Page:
Cancer – What’s the Answer? Part V
SCREENINGS ARE A WAY OUT!
Checking for cancer in people who do not have any clinical symptoms or signs as yet is called screening. One of the biggest challenges facing our health care scientists is ‘how to eliminate cancer’ from the body at its onset. Cancer screening is the answer and it should be a regular part of your life.
A 70-year-old friend of mine had to get up in the middle of the night to go to the bathroom one day. This was unusual but when the same problem started happening every night, he consulted a urologist who thought his prostate was mildly enlarged. Later, a serum PSA test (Prostate Specific Antigen) showed elevated levels, which led to further testing that revealed cancer in his prostate gland. Fortunately, it was in the early stage and he didn’t have any metastatic lesions, not even local spread. Surgery followed by appropriate chemotherapy removed the entire cancer burden and he has remained free of cancer now for more than five years.
The American Cancer Society has issued cancer screening guidelines for the past 40 years that are being revised constantly. With new technologies available, we can not only detect the presence of cancer in the body but we may be able to identify even specific cancer types as well. “GetScreened” is the American Cancer Society’s new campaign that encourages people to get back on track with their recommended cancer screenings.
Let me give you some examples. Breast cancer, a common disease, can be detected early with periodic mammograms (X-ray of the breast) along with clinical examination (palpation of the breast). Screening mammogram is recommended once a year for all females, beginning at age 45. Lung cancer is common especially in chronic smokers or in those who have at least a 20 pack-year smoking history. (This is the number of packs of cigarettes per day multiplied by the number of years smoked.) Smokers who present with cough or have seen a tinge of blood in their sputum should have a chest X-ray and sputum analysis without delay. The American Cancer Society recommends yearly lung cancer screening in high-risk patients with low-dose computed tomography (LDCT scan) that uses less radiation, for people who are 55 and older, are in fairly good health and also meet the following conditions: ‘Currently smoke or have quit in the past 15 years.’ This has proven to be effective among individuals considered to be at high risk. Cancer of the cervix, a common cancer in women all over the world, can be detected early by the ‘Pap test,’ done by examining cervical smear for potentially precancerous or cancerous cells in the cervix.
Colorectal cancer is another common cancer that can be detected through early screening tests that include sigmoidoscopy, colonoscopy and stool test for occult blood. In addition to detecting early cancerous lesions, these endoscopies can detect polyps, which are abnormal precancerous growths that can be removed before they turn into cancer. For those who are averse to endoscopy, a ‘virtual colonoscopy’ that allows the colon and rectum to be examined from outside the body using a low dose computed tomography (CT), can be used. More recently, a stool DNA test has also become available.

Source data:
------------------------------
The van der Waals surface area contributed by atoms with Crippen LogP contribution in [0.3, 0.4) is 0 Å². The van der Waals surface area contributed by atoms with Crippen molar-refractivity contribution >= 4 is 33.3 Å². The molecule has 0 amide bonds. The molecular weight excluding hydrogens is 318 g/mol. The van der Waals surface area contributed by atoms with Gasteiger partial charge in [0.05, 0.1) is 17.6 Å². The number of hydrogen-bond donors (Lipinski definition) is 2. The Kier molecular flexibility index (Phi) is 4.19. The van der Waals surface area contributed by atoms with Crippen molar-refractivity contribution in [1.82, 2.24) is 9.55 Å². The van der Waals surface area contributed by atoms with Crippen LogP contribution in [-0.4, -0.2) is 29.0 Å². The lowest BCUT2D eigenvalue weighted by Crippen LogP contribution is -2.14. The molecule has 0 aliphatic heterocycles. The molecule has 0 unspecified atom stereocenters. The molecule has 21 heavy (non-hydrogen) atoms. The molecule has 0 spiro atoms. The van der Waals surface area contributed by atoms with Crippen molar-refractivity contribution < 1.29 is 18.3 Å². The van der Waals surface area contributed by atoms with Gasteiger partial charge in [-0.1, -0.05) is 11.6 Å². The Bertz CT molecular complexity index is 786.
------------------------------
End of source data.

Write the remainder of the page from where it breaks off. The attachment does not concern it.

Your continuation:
Current recommendation is to start screening from the age of 45-50 onward. The prostate-specific antigen (PSA) blood test, as mentioned earlier, has been used along with a digital rectal examination, for prostate cancer screening. Thankfully, many prostate cancers are not deadly but all the same, it’s important make an early diagnosis. In regards to skin cancer, common in Florida, early detection starts with you. Take the time to look at your own skin to see any black moles or other new lesions are cropping up, and if so, observe them closely to see if they are getting bigger or developing symptoms like itching, bleeding, etc. And consult a dermatologist if there is any suspicion.
Several blood tests are also used to get an idea if any cancer is brewing in the body. One such is measurement of Carcinoembryonic Antigen (CEA) in the blood, which may be elevated in many types of cancers. Another one is Alfa-Fetoprotein in blood that can be elevated in liver and testicular cancers. However, these blood tests are non-specific and elevated levels do not always mean the presence of cancer.
These are just a few of the cancer screening tests in common practice. Your physician will guide you to take the right tests at the right time for early detection. Because of these screenings, cancer deaths are coming down.
M.P. Ravindra Nathan, M.D., is a cardiologist and Emeritus Editor of AAPI Journal. For further reading, “Second Chance - A Sister’s Act of Love” by Dr. Nathan from Outskirts Press, can be found at www.amazon.com